(a) If the related asset is measured using the “cost model” (under IAS 16) then changes in the liability shall be added to, or deducted from, the cost of the related asset in the current period; the amount deducted from the cost of the asset shall not exceed its carrying amount and if the adjustment results in an addition to the cost of the related asset the entity shall consider whether there is an indication of “impairment” in accordance with IAS 36.

(b) If, on the other hand, the related asset is measured using the “revaluation model” (under IAS 16) then changes in the liability affect the “revaluation surplus” or “deficit” previously recognized on that asset, as set out below:

  • A decrease in the liability shall be credited directly to “revaluation surplus” in equity, except when it reverses a revaluation deficit that was previously recognized in profit or loss, in which case it shall be recognized in profit or loss;
  • An increase in the liability shall be recognized in profit or loss, except that it shall be debited to “revaluation surplus” in equity (to the extent of any credit balance existing in the “revaluation surplus” in respect of the asset). In the event that a decrease in liability exceeds the carrying amount that would have been recognized had the asset been carried under the “cost model,” the excess shall be recognized immediately in profit or loss.


Further, a change in the liability is an indication that the asset may have to be revalued in order to ensure that the carrying amount remains closer to fair value at the balance sheet date. Any such revaluation shall be taken in determining the amounts to be taken to profit or loss and equity. (If a revaluation is necessary, all assets of that class shall be revalued together instead of piecemeal revaluations.)

Lastly, as required by IAS 1, change in “revaluation surplus” resulting from a change in the liability shall be separately disclosed in the “statement of changes in equity”. The adjusted depreciated amount of the asset is depreciated over its useful life. Therefore, once the related asset has reached the end of its useful life, all later changes in liability shall be recognized in profit or loss as they occur. [This applies whether the “cost model” or the “revaluation model” is used].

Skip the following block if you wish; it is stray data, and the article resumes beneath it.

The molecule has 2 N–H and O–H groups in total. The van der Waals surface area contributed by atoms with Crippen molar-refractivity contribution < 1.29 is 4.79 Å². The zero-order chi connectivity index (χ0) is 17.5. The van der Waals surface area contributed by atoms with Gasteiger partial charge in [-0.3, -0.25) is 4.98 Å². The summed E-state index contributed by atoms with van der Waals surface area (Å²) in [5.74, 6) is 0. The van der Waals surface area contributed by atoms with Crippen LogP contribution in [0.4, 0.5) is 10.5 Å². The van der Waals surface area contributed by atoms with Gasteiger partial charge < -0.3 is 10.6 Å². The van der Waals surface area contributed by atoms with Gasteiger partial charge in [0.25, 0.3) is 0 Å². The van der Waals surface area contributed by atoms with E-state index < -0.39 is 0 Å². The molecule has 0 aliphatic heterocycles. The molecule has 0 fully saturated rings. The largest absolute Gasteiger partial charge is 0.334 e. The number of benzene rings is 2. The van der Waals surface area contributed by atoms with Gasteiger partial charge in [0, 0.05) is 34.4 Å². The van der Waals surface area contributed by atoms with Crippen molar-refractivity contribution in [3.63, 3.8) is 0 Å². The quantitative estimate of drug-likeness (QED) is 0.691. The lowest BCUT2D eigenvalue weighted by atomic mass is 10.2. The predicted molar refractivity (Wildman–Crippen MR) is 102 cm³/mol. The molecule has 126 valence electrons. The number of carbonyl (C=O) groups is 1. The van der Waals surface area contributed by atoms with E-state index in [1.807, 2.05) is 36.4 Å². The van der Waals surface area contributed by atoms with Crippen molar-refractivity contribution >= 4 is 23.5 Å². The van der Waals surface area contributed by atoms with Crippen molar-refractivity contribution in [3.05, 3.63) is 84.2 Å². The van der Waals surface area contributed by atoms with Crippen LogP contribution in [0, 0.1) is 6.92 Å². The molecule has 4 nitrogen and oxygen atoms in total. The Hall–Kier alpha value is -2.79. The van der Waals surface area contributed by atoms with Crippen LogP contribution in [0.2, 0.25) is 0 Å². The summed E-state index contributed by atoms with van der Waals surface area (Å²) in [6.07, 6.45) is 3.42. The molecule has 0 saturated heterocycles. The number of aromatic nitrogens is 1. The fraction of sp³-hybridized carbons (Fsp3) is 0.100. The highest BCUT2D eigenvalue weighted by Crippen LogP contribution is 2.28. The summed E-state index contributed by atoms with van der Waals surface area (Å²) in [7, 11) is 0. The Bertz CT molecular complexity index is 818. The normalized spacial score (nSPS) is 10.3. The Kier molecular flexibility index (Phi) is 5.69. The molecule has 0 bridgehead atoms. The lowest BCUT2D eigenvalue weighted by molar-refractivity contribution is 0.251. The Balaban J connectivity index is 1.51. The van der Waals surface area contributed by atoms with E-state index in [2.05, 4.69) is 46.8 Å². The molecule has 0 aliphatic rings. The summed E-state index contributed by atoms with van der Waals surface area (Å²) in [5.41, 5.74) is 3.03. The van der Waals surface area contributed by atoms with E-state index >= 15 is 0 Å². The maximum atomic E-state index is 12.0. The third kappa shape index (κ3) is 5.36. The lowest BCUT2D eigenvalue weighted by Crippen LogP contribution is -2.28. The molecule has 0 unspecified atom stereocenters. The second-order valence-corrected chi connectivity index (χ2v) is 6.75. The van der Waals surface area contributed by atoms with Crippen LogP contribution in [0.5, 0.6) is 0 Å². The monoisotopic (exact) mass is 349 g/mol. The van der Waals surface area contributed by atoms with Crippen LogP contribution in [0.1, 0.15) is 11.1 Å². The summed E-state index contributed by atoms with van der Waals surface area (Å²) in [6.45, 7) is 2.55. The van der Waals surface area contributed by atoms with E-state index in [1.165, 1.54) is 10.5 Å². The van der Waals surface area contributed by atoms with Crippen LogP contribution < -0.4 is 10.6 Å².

Disclosures with respect to each class of property, plant, and equipment are extensive and comprise:

  • Measurement bases for determining gross carrying amounts
  • Depreciation methods
  • Useful lives or depreciation rates used
  • Gross carrying amount and accumulated depreciation (aggregated with accumulated impairment losses) at the beginning and end of the period
  • Additions
  • Assets classified as held for sale
  • Acquisitions through business combinations
  • Increases and decreases arising from revaluations and from impairment losses and reversals thereof
  • Depreciation
  • Net exchange differences recognized under IAS 21
  • Other changes
  • Existence and amounts of restrictions on ownership title
  • Assets pledged as security for liabilities
  • Assets in the course of construction
  • Contractual commitments for the acquisition of property, plant, and equipment

Compensation for assets impaired, lost, or given up. If property, plant, and equipment are stated at revalued amounts, these items must be specified:

  • The effective date of the valuation
  • Whether an independent valuer was involved
  • Methods and significant assumptions used in assessing fair values
  • The extent to which fair values were measured by reference to observable prices in an active market, recent market transactions on an arm’s-length basis, or were estimated using other techniques
  • For each class of asset revalued, the carrying amount that would have been recognized if the class had not been revalued
  • The revaluation surplus, indicating the change for the period and any restrictions on distributions to shareholders